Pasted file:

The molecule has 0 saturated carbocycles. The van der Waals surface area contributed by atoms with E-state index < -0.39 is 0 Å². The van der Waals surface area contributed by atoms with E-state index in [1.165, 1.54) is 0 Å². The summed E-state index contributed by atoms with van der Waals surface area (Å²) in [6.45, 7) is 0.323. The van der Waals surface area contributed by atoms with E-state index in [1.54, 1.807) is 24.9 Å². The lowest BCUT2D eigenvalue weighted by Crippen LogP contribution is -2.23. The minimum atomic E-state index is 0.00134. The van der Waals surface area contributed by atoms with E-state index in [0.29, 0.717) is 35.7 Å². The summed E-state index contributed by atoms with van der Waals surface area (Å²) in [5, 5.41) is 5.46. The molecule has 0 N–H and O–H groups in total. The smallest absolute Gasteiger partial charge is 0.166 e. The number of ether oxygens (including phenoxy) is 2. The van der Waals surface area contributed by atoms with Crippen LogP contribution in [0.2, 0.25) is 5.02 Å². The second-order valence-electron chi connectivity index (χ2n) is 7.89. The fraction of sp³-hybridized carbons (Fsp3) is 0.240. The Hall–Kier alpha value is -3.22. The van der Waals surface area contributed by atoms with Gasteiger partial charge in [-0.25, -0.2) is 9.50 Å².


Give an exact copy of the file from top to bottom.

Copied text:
The molecule has 0 saturated carbocycles. The van der Waals surface area contributed by atoms with E-state index < -0.39 is 0 Å². The van der Waals surface area contributed by atoms with E-state index in [1.165, 1.54) is 0 Å². The summed E-state index contributed by atoms with van der Waals surface area (Å²) in [6.45, 7) is 0.323. The van der Waals surface area contributed by atoms with E-state index in [1.54, 1.807) is 24.9 Å². The lowest BCUT2D eigenvalue weighted by Crippen LogP contribution is -2.23. The minimum atomic E-state index is 0.00134. The van der Waals surface area contributed by atoms with E-state index in [0.29, 0.717) is 35.7 Å². The summed E-state index contributed by atoms with van der Waals surface area (Å²) in [5, 5.41) is 5.46. The molecule has 0 N–H and O–H groups in total. The smallest absolute Gasteiger partial charge is 0.166 e. The number of ether oxygens (including phenoxy) is 2. The van der Waals surface area contributed by atoms with Crippen LogP contribution in [0.2, 0.25) is 5.02 Å². The second-order valence-electron chi connectivity index (χ2n) is 7.89. The fraction of sp³-hybridized carbons (Fsp3) is 0.240. The Hall–Kier alpha value is -3.22. The van der Waals surface area contributed by atoms with Gasteiger partial charge in [-0.25, -0.2) is 9.50 Å².